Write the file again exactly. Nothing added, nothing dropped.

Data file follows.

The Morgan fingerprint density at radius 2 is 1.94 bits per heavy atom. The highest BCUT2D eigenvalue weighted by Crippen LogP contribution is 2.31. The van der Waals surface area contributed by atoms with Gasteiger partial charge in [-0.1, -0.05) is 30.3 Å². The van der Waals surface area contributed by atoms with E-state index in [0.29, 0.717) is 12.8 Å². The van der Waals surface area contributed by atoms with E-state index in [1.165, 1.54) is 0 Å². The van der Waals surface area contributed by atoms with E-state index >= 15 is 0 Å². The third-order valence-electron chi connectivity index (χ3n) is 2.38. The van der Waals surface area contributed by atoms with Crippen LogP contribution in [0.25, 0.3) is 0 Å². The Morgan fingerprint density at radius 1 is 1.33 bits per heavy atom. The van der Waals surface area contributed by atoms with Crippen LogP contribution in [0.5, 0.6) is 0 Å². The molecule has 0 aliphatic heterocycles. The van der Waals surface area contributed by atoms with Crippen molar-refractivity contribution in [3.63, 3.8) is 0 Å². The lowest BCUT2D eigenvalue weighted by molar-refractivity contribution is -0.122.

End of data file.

The Morgan fingerprint density at radius 2 is 1.94 bits per heavy atom. The highest BCUT2D eigenvalue weighted by Crippen LogP contribution is 2.31. The van der Waals surface area contributed by atoms with Gasteiger partial charge in [-0.1, -0.05) is 30.3 Å². The van der Waals surface area contributed by atoms with E-state index in [0.29, 0.717) is 12.8 Å². The van der Waals surface area contributed by atoms with E-state index in [1.165, 1.54) is 0 Å². The van der Waals surface area contributed by atoms with E-state index >= 15 is 0 Å². The third-order valence-electron chi connectivity index (χ3n) is 2.38. The van der Waals surface area contributed by atoms with Crippen LogP contribution in [0.25, 0.3) is 0 Å². The Morgan fingerprint density at radius 1 is 1.33 bits per heavy atom. The van der Waals surface area contributed by atoms with Crippen LogP contribution in [0.5, 0.6) is 0 Å². The molecule has 0 aliphatic heterocycles. The van der Waals surface area contributed by atoms with Crippen molar-refractivity contribution in [3.63, 3.8) is 0 Å². The lowest BCUT2D eigenvalue weighted by molar-refractivity contribution is -0.122.